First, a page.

• I was born in March
  • Kent is beautiful in spring
  • He died in 1212
  • Our house was built in the 12th Century

6. Expressions without preposition

Prepositions are not used in expressions of time before
next, last, this, one, any, each, every, some, all.

  • See you next week.
  • Are you free this morning
  • Let’s meet one day.
  • Come any time
  • I’m at home every morning.
  • We stayed all day.

Prepositions are not used before yesterday, the day before yesterday,
tomorrow, the day after tomorrow

  • What are you doing the day after tomorrow?

Like and as

Like = ‘similar to’, ‘the same as’.

  • What a beautiful house! It’s like a palace, (not as a palace)
  • ‘What does Sandra do?’   ‘She’s a teacher, like me.’ (not as me)
  • Be careful! The floor has been polished. It’s like walking on ice. (not as walking)
  • It’s raining again. I hate weather like this, (not as this)

In these sentences, like is a preposition.
So it is followed by a noun (like a palace), a pronoun (like me / like this) or -ing (like walking).

You can also say ‘… like (somebody/something) doing something’:

  • ‘What’s that noise? ‘It sounds like a baby crying.”

Sometimes like = for example:

  • Some sports, like motor-racing, can be dangerous.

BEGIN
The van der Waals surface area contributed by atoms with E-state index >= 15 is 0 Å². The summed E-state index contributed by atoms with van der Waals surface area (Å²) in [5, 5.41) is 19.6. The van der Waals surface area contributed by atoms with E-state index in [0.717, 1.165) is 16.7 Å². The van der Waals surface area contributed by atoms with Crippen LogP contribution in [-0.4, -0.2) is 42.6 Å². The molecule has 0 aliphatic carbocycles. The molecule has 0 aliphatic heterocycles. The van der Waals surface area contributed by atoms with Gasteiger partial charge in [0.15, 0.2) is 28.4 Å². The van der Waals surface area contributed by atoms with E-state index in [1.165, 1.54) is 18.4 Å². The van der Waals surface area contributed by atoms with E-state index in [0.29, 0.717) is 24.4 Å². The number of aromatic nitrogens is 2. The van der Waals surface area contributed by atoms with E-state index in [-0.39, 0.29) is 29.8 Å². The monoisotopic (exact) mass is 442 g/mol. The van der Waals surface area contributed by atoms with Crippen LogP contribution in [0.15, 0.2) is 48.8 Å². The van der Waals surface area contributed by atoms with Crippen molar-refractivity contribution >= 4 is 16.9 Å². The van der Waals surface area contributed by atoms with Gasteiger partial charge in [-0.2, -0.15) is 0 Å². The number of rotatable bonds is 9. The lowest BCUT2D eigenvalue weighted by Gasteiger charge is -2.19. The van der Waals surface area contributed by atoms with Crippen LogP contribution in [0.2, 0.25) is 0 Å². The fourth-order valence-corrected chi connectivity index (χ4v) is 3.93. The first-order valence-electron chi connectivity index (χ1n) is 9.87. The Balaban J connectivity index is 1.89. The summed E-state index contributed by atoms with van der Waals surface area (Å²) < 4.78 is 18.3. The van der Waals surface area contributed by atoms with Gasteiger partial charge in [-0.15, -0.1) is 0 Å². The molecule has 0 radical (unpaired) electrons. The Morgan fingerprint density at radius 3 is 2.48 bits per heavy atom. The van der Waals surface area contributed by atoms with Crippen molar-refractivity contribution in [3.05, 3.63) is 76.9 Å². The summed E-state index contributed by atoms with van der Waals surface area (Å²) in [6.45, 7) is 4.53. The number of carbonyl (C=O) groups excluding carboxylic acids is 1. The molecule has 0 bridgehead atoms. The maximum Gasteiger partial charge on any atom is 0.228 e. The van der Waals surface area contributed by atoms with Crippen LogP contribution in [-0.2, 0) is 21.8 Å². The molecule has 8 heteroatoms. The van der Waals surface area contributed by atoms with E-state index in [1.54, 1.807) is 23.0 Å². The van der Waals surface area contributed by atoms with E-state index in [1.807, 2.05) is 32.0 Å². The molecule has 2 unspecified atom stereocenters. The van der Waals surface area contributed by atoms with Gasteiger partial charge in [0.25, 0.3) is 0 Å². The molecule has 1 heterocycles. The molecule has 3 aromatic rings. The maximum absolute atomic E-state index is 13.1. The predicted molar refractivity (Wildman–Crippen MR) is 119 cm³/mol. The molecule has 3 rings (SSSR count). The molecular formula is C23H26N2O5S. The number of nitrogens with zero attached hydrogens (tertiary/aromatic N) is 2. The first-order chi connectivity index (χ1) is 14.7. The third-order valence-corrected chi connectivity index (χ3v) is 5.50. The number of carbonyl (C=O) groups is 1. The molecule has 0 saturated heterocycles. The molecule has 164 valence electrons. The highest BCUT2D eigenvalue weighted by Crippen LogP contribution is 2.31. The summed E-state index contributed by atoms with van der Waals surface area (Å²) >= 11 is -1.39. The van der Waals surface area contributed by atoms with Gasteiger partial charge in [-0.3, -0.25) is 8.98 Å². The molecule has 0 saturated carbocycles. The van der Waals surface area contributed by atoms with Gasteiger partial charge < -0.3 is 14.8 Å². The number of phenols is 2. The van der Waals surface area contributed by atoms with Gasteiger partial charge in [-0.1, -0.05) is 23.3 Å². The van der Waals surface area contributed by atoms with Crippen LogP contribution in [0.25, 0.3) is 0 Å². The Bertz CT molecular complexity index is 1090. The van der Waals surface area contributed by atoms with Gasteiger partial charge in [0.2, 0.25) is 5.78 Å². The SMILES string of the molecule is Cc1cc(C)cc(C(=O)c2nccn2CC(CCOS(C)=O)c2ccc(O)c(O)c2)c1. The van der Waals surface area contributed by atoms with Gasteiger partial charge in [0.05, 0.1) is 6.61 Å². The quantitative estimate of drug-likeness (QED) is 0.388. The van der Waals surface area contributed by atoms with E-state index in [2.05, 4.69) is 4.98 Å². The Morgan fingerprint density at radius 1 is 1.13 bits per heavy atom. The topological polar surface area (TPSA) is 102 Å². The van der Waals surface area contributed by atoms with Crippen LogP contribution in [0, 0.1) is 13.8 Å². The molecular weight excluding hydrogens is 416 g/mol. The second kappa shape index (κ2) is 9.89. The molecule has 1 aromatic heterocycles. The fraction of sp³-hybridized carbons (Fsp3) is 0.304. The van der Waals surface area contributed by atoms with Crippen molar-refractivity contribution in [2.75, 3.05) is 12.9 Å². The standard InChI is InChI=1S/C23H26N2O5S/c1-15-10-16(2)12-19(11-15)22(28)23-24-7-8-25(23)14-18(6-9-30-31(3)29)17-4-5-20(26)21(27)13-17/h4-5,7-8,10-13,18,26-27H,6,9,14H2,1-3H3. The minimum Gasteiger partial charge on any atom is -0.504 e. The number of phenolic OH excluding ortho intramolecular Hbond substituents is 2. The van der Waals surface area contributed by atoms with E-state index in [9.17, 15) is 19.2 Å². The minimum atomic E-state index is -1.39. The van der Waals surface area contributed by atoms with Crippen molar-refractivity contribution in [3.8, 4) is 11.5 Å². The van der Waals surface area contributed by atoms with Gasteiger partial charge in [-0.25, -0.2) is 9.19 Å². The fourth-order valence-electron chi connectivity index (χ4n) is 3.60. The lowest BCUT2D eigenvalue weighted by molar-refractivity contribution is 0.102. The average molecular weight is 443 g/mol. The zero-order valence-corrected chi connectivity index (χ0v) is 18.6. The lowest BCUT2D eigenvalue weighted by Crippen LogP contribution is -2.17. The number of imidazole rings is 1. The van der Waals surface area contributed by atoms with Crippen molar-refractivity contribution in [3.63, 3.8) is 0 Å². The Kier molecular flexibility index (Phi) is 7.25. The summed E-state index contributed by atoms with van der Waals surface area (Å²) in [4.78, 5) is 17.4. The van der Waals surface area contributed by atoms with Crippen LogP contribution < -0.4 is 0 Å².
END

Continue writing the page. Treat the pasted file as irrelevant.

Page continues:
You can also use such as (= for example):

  • Some sports, such as motor-racing, can be dangerous.

As = in the same way as, or in the same condition as.

We use as before subject + verb:

  • I didn’t move anything. I left everything as it was.
  • You should have done it as I showed you.

Like is also possible in informal spoken English:

  • I left everything like it was.

Compare as and like:

  • You should have done it as I showed you. (or like I showed you)
  • You should have done it like this, (not as this)

Note that we say as usual / as always:

  • You’re late as usual.
  • As always, Nick was the first to complain.

Sometimes as (+ subject + verb) has other meanings.

For example, after do:

  • You can do as you like. (= do what you like)
  • They did as they promised. (= They did what they promised.)